Fried green tomatoes

August 4, 2009 4:51:19 PM PDT
A recipe for a traditional southern dish.

Fried Green Tomatoes
Serves 4

INGREDIENTS:

Tomatoes:

  • 4 large unripe green tomatoes
  • 2 cups flour
  • 2 cups buttermilk
  • 2 cups cornmeal
  • 1 qt peanut oil
Dressing:
  • 1/2 cup mayonnaise
  • 1/2 cup buttermilk
  • 2 limes juiced
  • 1 bunch chives, minced
  • 1 tbsp cilantro, minced
  • 2 cloves garlic, minced
  • Fresh Ground Black Pepper
  • Salt
Salad:
  • 15 cherry tomatoes, halved
  • 4 oz. wild arugula
METHOD:
  1. Slice tomatoes 1/4 - 1/2 inch thick. Season well with salt and pepper. Dredge in flour, dip into buttermilk, dredge in cornmeal. Set aside.

  2. Add all the dressing ingredients to mixing bowl and mix well. Season with salt and pepper to taste.

  3. Pour oil into wide straight sided roasting pan. Using a candy thermometer to gauge, bring oil to 350 degrees. Gently place cornmeal crusted tomatoes into oil and fry for 2 minutes or until golden brown and then flip it. Continue for another 2 minutes and then remove to paper towel lined cookie sheet. Season with salt and pepper immediately. Repeat steps until all the tomato slices have been fried.

  4. In a mixing bowl, add cherry tomatoes and arugula. Add enough dressing to lightly coat the salad, season with salt and pepper. Spoon out more dressing on to serving platter and place tomatoes on top. Garnish the tomatoes with the salad and serve immediately.
About Scott Youkilis:
Scott Youkilis realized at a very young age that he had a passion for the restaurant business. Growing up in Cincinnati, Scott found himself surrounded by people in the industry-with an uncle who owned three successful restaurants in New York City, as well as a close friend of the family who operated a successful venture. With these seeds already planted in his mind, he developed a real zest for the fast-paced business and the lifestyle that went along with it. Over the past 15 years, Youkilis has held a variety of positions-from server to line cook to manager to chef-eager to learn about every aspect of the business before realizing his own dream of opening his own restaurant, which he successfully did in 2005. In its first year of operation, Maverick was named the city's best new restaurant by San Francisco magazine's readers poll, proving that his strategy had indeed worked.

At the age of 16, Scott took the first step in his career when he was hired as a food runner and busser at Montgomery Inn in Cincinnati-and it was here that he firmly decided that it was his life's calling to live, work and breathe restaurants. After graduating from high school, Scott attended Indiana University where he received a BS degree in Public Management. During his time there he worked in a gourmet deli, where he learned about food preparation and received an informal education in seasonal ingredients and food products from all over the world. He became fascinated by everything culinary and food-related and knew he wanted to further this education in a more formal manner.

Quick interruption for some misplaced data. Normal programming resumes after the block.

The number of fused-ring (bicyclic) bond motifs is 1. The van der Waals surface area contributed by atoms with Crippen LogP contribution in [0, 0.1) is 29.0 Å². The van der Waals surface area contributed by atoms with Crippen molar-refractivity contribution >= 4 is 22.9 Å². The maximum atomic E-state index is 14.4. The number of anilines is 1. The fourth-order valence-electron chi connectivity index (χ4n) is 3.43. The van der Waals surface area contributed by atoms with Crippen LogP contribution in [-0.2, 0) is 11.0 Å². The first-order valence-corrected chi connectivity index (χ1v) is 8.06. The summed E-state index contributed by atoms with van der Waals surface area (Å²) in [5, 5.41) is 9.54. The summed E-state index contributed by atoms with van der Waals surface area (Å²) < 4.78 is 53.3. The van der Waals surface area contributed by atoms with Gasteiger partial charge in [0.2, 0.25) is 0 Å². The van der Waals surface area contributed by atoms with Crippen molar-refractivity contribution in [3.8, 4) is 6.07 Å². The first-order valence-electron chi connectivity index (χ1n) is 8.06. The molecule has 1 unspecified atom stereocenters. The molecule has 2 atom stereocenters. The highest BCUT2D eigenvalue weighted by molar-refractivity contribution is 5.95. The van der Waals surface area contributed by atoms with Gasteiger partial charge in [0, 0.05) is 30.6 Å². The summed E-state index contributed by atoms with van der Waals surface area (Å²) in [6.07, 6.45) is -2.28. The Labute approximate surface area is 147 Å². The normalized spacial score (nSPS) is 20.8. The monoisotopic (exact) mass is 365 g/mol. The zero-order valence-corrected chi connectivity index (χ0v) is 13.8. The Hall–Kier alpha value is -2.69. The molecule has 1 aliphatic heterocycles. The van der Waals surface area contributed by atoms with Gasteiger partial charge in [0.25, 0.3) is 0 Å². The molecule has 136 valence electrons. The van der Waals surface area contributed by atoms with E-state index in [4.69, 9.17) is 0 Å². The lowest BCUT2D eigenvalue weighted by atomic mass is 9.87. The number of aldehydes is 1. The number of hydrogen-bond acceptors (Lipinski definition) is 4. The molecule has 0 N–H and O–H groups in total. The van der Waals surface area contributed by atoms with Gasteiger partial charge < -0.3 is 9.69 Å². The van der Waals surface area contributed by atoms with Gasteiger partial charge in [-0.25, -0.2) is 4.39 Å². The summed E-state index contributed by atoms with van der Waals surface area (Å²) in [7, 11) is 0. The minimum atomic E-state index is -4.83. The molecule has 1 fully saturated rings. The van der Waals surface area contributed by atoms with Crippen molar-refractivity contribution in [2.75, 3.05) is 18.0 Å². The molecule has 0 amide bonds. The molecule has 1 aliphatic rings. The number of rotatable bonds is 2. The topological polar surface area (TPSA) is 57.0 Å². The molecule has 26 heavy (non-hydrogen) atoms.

Upon graduation, Scott moved to Providence, Rhode Island where he enrolled in the culinary program at Johnson & Wales University. Determined to broaden his knowledge of the restaurant business and culinary arts, he dedicated himself to acquiring as many skills and as much knowledge as he possibly could absorb from the talented instructors. During his three semesters here, Scott honed his culinary skills at the Odeon and Bar Odeon in Manhattan, under the supervision of his uncle who played a major role in getting him involved in the business, and also completed a three-month internship as a line and banquet cook at the Brown Palace Hotel.

After receiving his Associate's Degree, Scott moved across the country to what he admittedly describes as the culinary epicenter of the United States-San Francisco. As a line cook at North Star Restaurant, he began to truly understand the essentials of California cuisine and cooking and its influence on the kitchens across the country and world. When the restaurant underwent management changes, he headed for the mountains to Tahoe City where he accepted a position as line cook at the city's four-star resort, Resort at Squaw Creek and then went on to became one of West Shore Café's most valued servers for the summer season.

Scott realized that he missed the creativity and the cutting edge culinary community he found in the kitchens of San Francisco and moved back to the city that he has now called home for the last five years. He happened upon a newly-opened restaurant- Sociale, where he knew one of the servers, Mike Pierce, and took a position as assistant manager and server. Of course at the time he didn't know that he and Mike would eventually join forces and become business partners and open a venture of their own.

Over the two years they spent at Sociale, he and Mike developed a strong friendship and cemented a professional bond. They realized that they both shared a similar vision, and that they would complement each other perfectly, with Scott in the kitchen and Mike managing the front of the house and wine program-and thus, Maverick Restaurant Group was born.


Load Comments